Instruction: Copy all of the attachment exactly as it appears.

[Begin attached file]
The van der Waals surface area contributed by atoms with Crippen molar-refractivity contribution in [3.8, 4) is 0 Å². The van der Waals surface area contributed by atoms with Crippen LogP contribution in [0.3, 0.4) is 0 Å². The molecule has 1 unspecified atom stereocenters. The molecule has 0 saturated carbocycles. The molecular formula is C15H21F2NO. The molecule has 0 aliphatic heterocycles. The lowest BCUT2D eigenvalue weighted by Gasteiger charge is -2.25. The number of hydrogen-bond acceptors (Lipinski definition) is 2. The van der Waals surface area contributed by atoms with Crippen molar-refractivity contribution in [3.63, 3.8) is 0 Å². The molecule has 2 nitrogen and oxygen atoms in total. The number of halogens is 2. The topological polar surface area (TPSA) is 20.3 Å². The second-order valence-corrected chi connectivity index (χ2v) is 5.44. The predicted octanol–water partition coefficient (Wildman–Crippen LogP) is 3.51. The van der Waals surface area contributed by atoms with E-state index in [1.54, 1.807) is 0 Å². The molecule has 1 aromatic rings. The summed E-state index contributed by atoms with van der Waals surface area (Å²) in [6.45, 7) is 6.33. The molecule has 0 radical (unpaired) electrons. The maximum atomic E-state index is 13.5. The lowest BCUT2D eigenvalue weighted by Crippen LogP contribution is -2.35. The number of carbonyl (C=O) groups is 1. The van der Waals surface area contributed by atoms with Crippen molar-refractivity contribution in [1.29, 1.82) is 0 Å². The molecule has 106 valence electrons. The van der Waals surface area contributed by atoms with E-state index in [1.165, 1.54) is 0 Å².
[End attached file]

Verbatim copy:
The van der Waals surface area contributed by atoms with Crippen molar-refractivity contribution in [3.8, 4) is 0 Å². The van der Waals surface area contributed by atoms with Crippen LogP contribution in [0.3, 0.4) is 0 Å². The molecule has 1 unspecified atom stereocenters. The molecule has 0 saturated carbocycles. The molecular formula is C15H21F2NO. The molecule has 0 aliphatic heterocycles. The lowest BCUT2D eigenvalue weighted by Gasteiger charge is -2.25. The number of hydrogen-bond acceptors (Lipinski definition) is 2. The van der Waals surface area contributed by atoms with Crippen molar-refractivity contribution in [3.63, 3.8) is 0 Å². The molecule has 2 nitrogen and oxygen atoms in total. The number of halogens is 2. The topological polar surface area (TPSA) is 20.3 Å². The second-order valence-corrected chi connectivity index (χ2v) is 5.44. The predicted octanol–water partition coefficient (Wildman–Crippen LogP) is 3.51. The van der Waals surface area contributed by atoms with E-state index in [1.54, 1.807) is 0 Å². The molecule has 1 aromatic rings. The summed E-state index contributed by atoms with van der Waals surface area (Å²) in [6.45, 7) is 6.33. The molecule has 0 radical (unpaired) electrons. The maximum atomic E-state index is 13.5. The lowest BCUT2D eigenvalue weighted by Crippen LogP contribution is -2.35. The number of carbonyl (C=O) groups is 1. The van der Waals surface area contributed by atoms with Crippen molar-refractivity contribution in [1.29, 1.82) is 0 Å². The molecule has 106 valence electrons. The van der Waals surface area contributed by atoms with E-state index in [1.165, 1.54) is 0 Å².